New! - 100 8-Ball Patterns

  • Bonus Item! Free eBook with 100 patterns, video timecode, and clue to each run out.

  • Guest Appearance: Mike Massey

  • 100 8-Ball Run Outs

  • Shot-by-shot Breakdown

  • Problem Balls Identified

  • Connected Balls Identified

  • Speed Shown for Each Shot

  • Spin Shown for Each Shot

  • 8-Ball Strategy & Tips

  • Last Pocket Patterns

  • 155 Minutes

Increase Your Skill Level in Pool in 14 Days

A complete breakdown of the 14 Day Experiment training

As a way to encourage serious pool players to properly train at home, Tor worked hard to assemble these recommendations for players who are interested in going through his ‘14 Days - The Great Pool Experiment’ training at home. Below each topic you will find a video link for each step in his training program. 

 

Stroke Drill (2 Days)

 

When I first meet with a student we go through a series of stroke drills, even if their fundamentals look solid. I have the student perform the stroke drill at different speeds to see if any issues arise. This drill is similar to the drill where a player places a ball on the spot and shoots the ball toward the middle diamond on the end rail and has the ball return to their tip. The benefit of shooting into the corner pocket is that you can shoot at a high rate of speed.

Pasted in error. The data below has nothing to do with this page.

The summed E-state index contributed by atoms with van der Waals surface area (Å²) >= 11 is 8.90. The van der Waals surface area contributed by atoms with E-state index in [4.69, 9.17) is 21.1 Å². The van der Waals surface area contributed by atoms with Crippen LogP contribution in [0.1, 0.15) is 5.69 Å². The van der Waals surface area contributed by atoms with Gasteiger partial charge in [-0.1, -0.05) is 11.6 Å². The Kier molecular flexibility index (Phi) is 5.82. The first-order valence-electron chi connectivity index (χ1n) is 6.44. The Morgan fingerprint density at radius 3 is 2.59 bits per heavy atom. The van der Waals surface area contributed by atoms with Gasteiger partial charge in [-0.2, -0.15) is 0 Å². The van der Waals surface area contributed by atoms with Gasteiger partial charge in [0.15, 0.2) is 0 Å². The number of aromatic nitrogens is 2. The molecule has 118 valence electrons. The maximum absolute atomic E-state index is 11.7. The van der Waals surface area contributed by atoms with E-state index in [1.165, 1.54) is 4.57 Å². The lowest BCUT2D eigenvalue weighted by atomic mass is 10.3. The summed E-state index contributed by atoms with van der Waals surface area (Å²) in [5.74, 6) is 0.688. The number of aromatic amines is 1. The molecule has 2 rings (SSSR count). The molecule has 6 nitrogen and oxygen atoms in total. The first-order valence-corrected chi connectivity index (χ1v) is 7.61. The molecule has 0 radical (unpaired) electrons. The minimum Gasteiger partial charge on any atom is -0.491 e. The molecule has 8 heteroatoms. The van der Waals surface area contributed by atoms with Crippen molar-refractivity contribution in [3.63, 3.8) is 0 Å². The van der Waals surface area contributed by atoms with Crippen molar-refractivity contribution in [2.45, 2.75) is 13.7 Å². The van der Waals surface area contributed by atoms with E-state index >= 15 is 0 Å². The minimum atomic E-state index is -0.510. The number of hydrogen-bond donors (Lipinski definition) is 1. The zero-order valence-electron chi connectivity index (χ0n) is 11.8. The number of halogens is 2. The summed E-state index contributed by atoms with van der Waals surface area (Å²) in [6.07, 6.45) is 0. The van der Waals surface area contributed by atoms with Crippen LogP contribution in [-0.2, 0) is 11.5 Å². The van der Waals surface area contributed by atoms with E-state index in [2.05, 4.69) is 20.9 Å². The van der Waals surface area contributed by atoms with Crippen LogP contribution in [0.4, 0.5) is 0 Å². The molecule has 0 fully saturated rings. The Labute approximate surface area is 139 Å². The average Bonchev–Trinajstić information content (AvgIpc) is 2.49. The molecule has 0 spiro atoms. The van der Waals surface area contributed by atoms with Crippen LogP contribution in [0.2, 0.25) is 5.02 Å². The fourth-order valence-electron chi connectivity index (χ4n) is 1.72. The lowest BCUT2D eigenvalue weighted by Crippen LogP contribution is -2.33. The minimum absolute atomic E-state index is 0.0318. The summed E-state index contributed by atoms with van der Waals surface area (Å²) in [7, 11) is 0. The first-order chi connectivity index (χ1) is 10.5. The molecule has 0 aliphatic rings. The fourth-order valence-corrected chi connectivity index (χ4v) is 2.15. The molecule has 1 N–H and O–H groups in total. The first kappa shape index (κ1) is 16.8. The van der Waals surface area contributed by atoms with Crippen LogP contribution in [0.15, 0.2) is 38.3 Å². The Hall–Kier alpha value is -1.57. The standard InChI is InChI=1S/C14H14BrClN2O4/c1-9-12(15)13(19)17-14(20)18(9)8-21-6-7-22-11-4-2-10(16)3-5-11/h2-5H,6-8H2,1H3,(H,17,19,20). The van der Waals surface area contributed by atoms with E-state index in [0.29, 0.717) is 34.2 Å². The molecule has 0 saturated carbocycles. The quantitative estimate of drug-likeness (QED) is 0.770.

When performing the stroke drill your focus should be on:

 

  1. The stance. Create a stance around the shot line. Make sure the stance is balanced and stable and that there is clearance for the stroking motion.

  2. Aiming. When aiming, don’t just go through the motions. Pick out a spot in the pocket to use as a target. Pause the tip before the final stroke. This is the final step in the aiming process.

  3. Concentrate on a controlled backstroke. The speed of the backstroke should be slow. Players who are going to strike the cue ball at a fast speed tend to speed up their backstroke which usually results in their transition breaking down. 

  4. Focus on a smooth transition. This is the transition from the backstroke to the forward stroke. When players get nervous they tend to shorten their backstroke and speed up their forward stroke (instead of gradually accelerating). The backstroke will naturally slow down and come to a stop before beginning the forward stroke. If you attempt to create a lengthy pause at the end of the backstroke make sure you keep performing the stroke drill until this becomes second nature. If you’re thinking about the pause at the end of the backstroke when playing in competition it may adversely affect your game.

  5. Keep still throughout the stroking motion. When performing the stroke drill exaggerate how long you remain still during the stroke. Stay still for a count of three on each shot.

  6. Make sure your backstroke is in sync with your speed. If you’re striking the object ball softly then a long backstroke isn’t needed. If your backstroke is too long and you’re using a soft stroke then this may cause deceleration on your forward stroke. If you strike the object ball with a firm speed then make sure your backstroke is long enough. 

 

If you have any issues in your stroke you may have to perform the stroke drill at least 1500 times. It’s important that you keep performing the stroke drill until the new changes become part of muscle memory. 

 

Stroke Drill: https://youtu.be/qzjousgGLjU?t=18m42s


 

Ball Pocketing Drills (3 Days)